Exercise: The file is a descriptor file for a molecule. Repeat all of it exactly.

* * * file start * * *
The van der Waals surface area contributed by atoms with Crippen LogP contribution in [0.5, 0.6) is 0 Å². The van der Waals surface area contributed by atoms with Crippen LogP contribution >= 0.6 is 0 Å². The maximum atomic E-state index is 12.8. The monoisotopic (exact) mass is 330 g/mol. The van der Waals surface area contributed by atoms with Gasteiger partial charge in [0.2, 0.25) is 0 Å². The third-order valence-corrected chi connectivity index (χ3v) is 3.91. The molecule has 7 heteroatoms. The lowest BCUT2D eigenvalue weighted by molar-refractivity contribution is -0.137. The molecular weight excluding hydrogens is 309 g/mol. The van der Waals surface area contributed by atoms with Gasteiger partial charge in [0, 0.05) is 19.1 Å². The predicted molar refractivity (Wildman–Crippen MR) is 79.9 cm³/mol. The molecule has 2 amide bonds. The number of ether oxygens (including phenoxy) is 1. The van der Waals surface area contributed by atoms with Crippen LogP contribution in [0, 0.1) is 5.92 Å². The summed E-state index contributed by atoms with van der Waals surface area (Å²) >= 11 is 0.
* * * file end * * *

The van der Waals surface area contributed by atoms with Crippen LogP contribution in [0.5, 0.6) is 0 Å². The van der Waals surface area contributed by atoms with Crippen LogP contribution >= 0.6 is 0 Å². The maximum atomic E-state index is 12.8. The monoisotopic (exact) mass is 330 g/mol. The van der Waals surface area contributed by atoms with Gasteiger partial charge in [0.2, 0.25) is 0 Å². The third-order valence-corrected chi connectivity index (χ3v) is 3.91. The molecule has 7 heteroatoms. The lowest BCUT2D eigenvalue weighted by molar-refractivity contribution is -0.137. The molecular weight excluding hydrogens is 309 g/mol. The van der Waals surface area contributed by atoms with Gasteiger partial charge in [0, 0.05) is 19.1 Å². The predicted molar refractivity (Wildman–Crippen MR) is 79.9 cm³/mol. The molecule has 2 amide bonds. The number of ether oxygens (including phenoxy) is 1. The van der Waals surface area contributed by atoms with Crippen LogP contribution in [0, 0.1) is 5.92 Å². The summed E-state index contributed by atoms with van der Waals surface area (Å²) >= 11 is 0.